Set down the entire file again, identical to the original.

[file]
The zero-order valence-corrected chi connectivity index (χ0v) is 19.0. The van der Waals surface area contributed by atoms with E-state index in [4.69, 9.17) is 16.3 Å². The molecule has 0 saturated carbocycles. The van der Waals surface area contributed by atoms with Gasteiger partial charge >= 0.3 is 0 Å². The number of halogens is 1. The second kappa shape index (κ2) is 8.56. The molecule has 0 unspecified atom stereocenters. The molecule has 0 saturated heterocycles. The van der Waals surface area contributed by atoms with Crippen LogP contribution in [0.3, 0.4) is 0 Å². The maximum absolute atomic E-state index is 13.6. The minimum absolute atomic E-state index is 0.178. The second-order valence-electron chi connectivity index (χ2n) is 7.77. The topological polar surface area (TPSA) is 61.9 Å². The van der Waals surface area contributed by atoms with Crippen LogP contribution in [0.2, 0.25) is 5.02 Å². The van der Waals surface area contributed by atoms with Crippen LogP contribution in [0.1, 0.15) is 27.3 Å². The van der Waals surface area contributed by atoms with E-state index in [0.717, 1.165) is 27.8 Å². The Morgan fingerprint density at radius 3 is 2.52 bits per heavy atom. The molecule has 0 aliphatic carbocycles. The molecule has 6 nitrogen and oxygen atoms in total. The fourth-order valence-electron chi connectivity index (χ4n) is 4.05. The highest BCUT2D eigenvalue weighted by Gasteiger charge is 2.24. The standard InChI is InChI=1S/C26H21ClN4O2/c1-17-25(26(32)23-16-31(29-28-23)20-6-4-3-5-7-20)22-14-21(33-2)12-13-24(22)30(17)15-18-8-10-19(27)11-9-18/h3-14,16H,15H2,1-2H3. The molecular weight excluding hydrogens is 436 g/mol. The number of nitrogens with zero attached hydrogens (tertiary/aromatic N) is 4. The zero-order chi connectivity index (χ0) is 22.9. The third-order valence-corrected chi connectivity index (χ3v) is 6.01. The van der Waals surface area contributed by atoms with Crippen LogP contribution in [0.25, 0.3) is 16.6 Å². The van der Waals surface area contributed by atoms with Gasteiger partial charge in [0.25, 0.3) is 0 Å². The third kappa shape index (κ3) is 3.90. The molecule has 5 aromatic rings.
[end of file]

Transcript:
The zero-order valence-corrected chi connectivity index (χ0v) is 19.0. The van der Waals surface area contributed by atoms with E-state index in [4.69, 9.17) is 16.3 Å². The molecule has 0 saturated carbocycles. The van der Waals surface area contributed by atoms with Gasteiger partial charge >= 0.3 is 0 Å². The number of halogens is 1. The second kappa shape index (κ2) is 8.56. The molecule has 0 unspecified atom stereocenters. The molecule has 0 saturated heterocycles. The van der Waals surface area contributed by atoms with Crippen LogP contribution in [0.3, 0.4) is 0 Å². The maximum absolute atomic E-state index is 13.6. The minimum absolute atomic E-state index is 0.178. The second-order valence-electron chi connectivity index (χ2n) is 7.77. The topological polar surface area (TPSA) is 61.9 Å². The van der Waals surface area contributed by atoms with Crippen LogP contribution in [0.2, 0.25) is 5.02 Å². The van der Waals surface area contributed by atoms with Crippen LogP contribution in [0.1, 0.15) is 27.3 Å². The van der Waals surface area contributed by atoms with E-state index in [0.717, 1.165) is 27.8 Å². The Morgan fingerprint density at radius 3 is 2.52 bits per heavy atom. The molecule has 0 aliphatic carbocycles. The molecule has 6 nitrogen and oxygen atoms in total. The fourth-order valence-electron chi connectivity index (χ4n) is 4.05. The highest BCUT2D eigenvalue weighted by Gasteiger charge is 2.24. The standard InChI is InChI=1S/C26H21ClN4O2/c1-17-25(26(32)23-16-31(29-28-23)20-6-4-3-5-7-20)22-14-21(33-2)12-13-24(22)30(17)15-18-8-10-19(27)11-9-18/h3-14,16H,15H2,1-2H3. The molecular weight excluding hydrogens is 436 g/mol. The number of nitrogens with zero attached hydrogens (tertiary/aromatic N) is 4. The zero-order chi connectivity index (χ0) is 22.9. The third-order valence-corrected chi connectivity index (χ3v) is 6.01. The van der Waals surface area contributed by atoms with Crippen LogP contribution in [0.25, 0.3) is 16.6 Å². The van der Waals surface area contributed by atoms with Gasteiger partial charge in [0.25, 0.3) is 0 Å². The third kappa shape index (κ3) is 3.90. The molecule has 5 aromatic rings.